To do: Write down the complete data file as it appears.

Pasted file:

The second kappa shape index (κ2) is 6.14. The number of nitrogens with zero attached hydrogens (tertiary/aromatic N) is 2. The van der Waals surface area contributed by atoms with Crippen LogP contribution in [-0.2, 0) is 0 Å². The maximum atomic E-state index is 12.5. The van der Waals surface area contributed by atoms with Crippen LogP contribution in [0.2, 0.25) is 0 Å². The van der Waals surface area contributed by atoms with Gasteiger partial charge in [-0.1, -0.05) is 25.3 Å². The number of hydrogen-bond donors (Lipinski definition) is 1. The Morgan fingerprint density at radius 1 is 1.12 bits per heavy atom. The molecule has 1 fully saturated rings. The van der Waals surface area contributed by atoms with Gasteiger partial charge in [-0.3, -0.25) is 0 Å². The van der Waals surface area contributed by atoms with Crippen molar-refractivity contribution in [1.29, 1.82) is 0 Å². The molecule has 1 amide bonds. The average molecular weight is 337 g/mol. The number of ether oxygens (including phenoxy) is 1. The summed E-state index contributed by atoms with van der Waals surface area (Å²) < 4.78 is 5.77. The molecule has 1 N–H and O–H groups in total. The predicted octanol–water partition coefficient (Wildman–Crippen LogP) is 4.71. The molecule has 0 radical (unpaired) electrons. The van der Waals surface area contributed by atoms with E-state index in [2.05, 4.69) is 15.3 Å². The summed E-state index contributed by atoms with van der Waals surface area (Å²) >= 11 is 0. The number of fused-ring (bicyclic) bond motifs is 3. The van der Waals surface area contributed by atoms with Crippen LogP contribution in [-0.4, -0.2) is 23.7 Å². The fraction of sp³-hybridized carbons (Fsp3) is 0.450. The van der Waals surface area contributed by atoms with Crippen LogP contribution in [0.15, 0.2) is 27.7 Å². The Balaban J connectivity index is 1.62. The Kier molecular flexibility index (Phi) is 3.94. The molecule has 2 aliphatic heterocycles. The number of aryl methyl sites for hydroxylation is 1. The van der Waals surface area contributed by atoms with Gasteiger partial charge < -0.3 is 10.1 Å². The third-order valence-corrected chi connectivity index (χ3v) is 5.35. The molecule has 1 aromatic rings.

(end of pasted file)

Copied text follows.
The second kappa shape index (κ2) is 6.14. The number of nitrogens with zero attached hydrogens (tertiary/aromatic N) is 2. The van der Waals surface area contributed by atoms with Crippen LogP contribution in [-0.2, 0) is 0 Å². The maximum atomic E-state index is 12.5. The van der Waals surface area contributed by atoms with Crippen LogP contribution in [0.2, 0.25) is 0 Å². The van der Waals surface area contributed by atoms with Gasteiger partial charge in [-0.1, -0.05) is 25.3 Å². The number of hydrogen-bond donors (Lipinski definition) is 1. The Morgan fingerprint density at radius 1 is 1.12 bits per heavy atom. The molecule has 1 fully saturated rings. The van der Waals surface area contributed by atoms with Gasteiger partial charge in [-0.3, -0.25) is 0 Å². The van der Waals surface area contributed by atoms with Crippen molar-refractivity contribution in [1.29, 1.82) is 0 Å². The molecule has 1 amide bonds. The average molecular weight is 337 g/mol. The number of ether oxygens (including phenoxy) is 1. The summed E-state index contributed by atoms with van der Waals surface area (Å²) < 4.78 is 5.77. The molecule has 1 N–H and O–H groups in total. The predicted octanol–water partition coefficient (Wildman–Crippen LogP) is 4.71. The molecule has 0 radical (unpaired) electrons. The van der Waals surface area contributed by atoms with E-state index in [2.05, 4.69) is 15.3 Å². The summed E-state index contributed by atoms with van der Waals surface area (Å²) >= 11 is 0. The number of fused-ring (bicyclic) bond motifs is 3. The van der Waals surface area contributed by atoms with Crippen LogP contribution in [-0.4, -0.2) is 23.7 Å². The fraction of sp³-hybridized carbons (Fsp3) is 0.450. The van der Waals surface area contributed by atoms with Crippen LogP contribution in [0.15, 0.2) is 27.7 Å². The Balaban J connectivity index is 1.62. The Kier molecular flexibility index (Phi) is 3.94. The molecule has 2 aliphatic heterocycles. The number of aryl methyl sites for hydroxylation is 1. The van der Waals surface area contributed by atoms with Gasteiger partial charge < -0.3 is 10.1 Å². The third-order valence-corrected chi connectivity index (χ3v) is 5.35. The molecule has 1 aromatic rings.